Display Settings:

Format

Send to:

Choose Destination
We are sorry, but NCBI web applications do not support your browser and may not function properly. More information
J Clin Sleep Med. 2011 Apr 15;7(2):153-7.

No independent association between insufficient sleep and childhood obesity in the National Survey of Children's Health.

Author information

  • 1Sleep Disorders Center and Department of Neurology, University of Michigan, Ann Arbor, MI, USA. fhas@med.umich.edu

Abstract

BACKGROUND:

Prior studies have supported an association between insufficient sleep and childhood obesity, but most have not examined nationally representative samples or considered potential sociodemographic confounders.

OBJECTIVE:

The main objective of this study was to use a large, nationally representative dataset to examine the possibility that insufficient sleep is associated with obesity in children, independent of sociodemographic factors.

METHODS:

The National Survey of Children's Health is a national survey of U.S. households contacted by random digit dialing. In 2003, caregivers of 102,353 US children were surveyed. Age- and sex-specific body mass index (BMI) based on parental report of child height and weight, was available for 81,390 children aged 6-17 years. Caregivers were asked, "How many nights of sufficient sleep did your child have in the past week?" The odds of obesity (BMI ≥ 95th percentile) versus healthy weight (BMI 5th-84th percentile) was regressed on reported nights of sufficient sleep per week (categorized as 0-2, 3-5, or 6-7). Sociodemographic variables included gender, race, household education, and family income. Analyses incorporated sampling weights to derive nationally representative estimates for a 2003 population of 34 million youth.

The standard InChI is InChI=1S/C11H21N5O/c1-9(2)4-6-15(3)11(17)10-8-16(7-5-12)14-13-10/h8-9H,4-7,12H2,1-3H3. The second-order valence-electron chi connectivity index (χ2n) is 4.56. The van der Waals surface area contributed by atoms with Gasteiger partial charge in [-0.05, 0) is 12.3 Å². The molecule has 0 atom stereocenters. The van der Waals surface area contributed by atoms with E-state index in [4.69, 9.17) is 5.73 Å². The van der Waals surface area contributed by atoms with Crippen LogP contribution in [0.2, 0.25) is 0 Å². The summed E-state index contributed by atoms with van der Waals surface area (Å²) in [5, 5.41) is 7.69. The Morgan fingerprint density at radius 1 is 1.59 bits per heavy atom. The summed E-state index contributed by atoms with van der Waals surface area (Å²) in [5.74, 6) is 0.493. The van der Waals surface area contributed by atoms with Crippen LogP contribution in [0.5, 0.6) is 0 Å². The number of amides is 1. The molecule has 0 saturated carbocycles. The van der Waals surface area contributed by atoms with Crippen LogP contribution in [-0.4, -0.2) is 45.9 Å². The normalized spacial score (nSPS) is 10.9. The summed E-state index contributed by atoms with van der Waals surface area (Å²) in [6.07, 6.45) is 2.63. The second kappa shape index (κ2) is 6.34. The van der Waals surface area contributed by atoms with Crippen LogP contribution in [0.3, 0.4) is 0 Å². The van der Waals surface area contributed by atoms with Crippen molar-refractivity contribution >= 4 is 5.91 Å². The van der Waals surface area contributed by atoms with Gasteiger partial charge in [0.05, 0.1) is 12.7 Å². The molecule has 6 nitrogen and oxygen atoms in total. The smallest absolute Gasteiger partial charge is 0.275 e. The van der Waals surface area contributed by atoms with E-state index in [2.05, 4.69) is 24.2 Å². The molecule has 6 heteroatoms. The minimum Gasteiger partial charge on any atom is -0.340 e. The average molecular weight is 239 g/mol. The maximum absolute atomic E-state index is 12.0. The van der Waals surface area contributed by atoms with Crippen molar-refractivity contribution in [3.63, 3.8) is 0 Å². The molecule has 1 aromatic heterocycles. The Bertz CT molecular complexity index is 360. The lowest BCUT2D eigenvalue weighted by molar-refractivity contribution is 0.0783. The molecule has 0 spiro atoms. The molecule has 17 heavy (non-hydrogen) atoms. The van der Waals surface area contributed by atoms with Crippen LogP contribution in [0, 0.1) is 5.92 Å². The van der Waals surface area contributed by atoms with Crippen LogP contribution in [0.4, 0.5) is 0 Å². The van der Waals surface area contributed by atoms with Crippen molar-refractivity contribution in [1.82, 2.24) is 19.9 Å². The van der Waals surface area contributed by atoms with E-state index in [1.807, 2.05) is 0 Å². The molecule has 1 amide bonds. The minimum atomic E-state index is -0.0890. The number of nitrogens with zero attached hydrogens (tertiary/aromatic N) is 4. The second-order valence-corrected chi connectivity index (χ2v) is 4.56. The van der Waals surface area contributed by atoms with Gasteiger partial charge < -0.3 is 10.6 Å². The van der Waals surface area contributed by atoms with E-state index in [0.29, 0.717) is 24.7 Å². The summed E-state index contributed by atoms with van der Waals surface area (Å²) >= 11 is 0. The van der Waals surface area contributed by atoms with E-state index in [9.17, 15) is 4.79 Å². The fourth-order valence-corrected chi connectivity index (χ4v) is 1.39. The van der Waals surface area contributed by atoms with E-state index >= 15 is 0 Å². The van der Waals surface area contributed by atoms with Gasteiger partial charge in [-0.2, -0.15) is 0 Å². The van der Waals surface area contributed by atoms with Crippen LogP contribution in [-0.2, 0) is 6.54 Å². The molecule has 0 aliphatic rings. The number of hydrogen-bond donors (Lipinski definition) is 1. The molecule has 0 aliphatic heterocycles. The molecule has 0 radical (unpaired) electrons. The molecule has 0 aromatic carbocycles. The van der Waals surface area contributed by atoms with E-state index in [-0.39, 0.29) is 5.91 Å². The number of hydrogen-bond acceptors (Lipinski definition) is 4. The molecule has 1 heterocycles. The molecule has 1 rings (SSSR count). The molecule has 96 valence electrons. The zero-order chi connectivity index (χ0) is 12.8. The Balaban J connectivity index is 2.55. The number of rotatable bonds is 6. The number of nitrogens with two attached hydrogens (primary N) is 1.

RESULTS:

Unadjusted bivariate analyses indicated that children aged 6-11 years with 0-2 nights of sufficient sleep, in comparison to those with 6-7 nights, were more likely to be obese (OR = 1.7, 95% CI [1.2-2.3]). Among children aged 12-17 years, odds of obesity were lower among children with 3-5 nights of sufficient sleep in comparison to those with 6-7 nights (0.8, 95% CI: 0.7-0.9). However, in both age groups, adjustment for race/ethnicity, gender, family income, and household education left no remaining statistical significance for the association between sufficient nights of sleep and BMI.

CONCLUSION:

In this national sample, insufficient sleep, as judged by parents, is inconsistently associated with obesity in bivariate analyses, and not associated with obesity after adjustment for sociodemographic variables. These findings from a nationally representative sample are necessarily subject to parental perceptions, but nonetheless serve as an important reminder that the role of insufficient sleep in the childhood obesity epidemic remains unproven.

KEYWORDS:

Obesity, children, sleep, sleep deprivation, survey

PMID:
21509329
[PubMed - indexed for MEDLINE]
PMCID:
PMC3077342
Free PMC Article

Images from this publication.See all images (1)Free text

Figure 1
PubMed Commons home

PubMed Commons

0 comments
How to join PubMed Commons

    Supplemental Content

    Full text links

    Icon for PubMed Central
    Loading ...
    Write to the Help Desk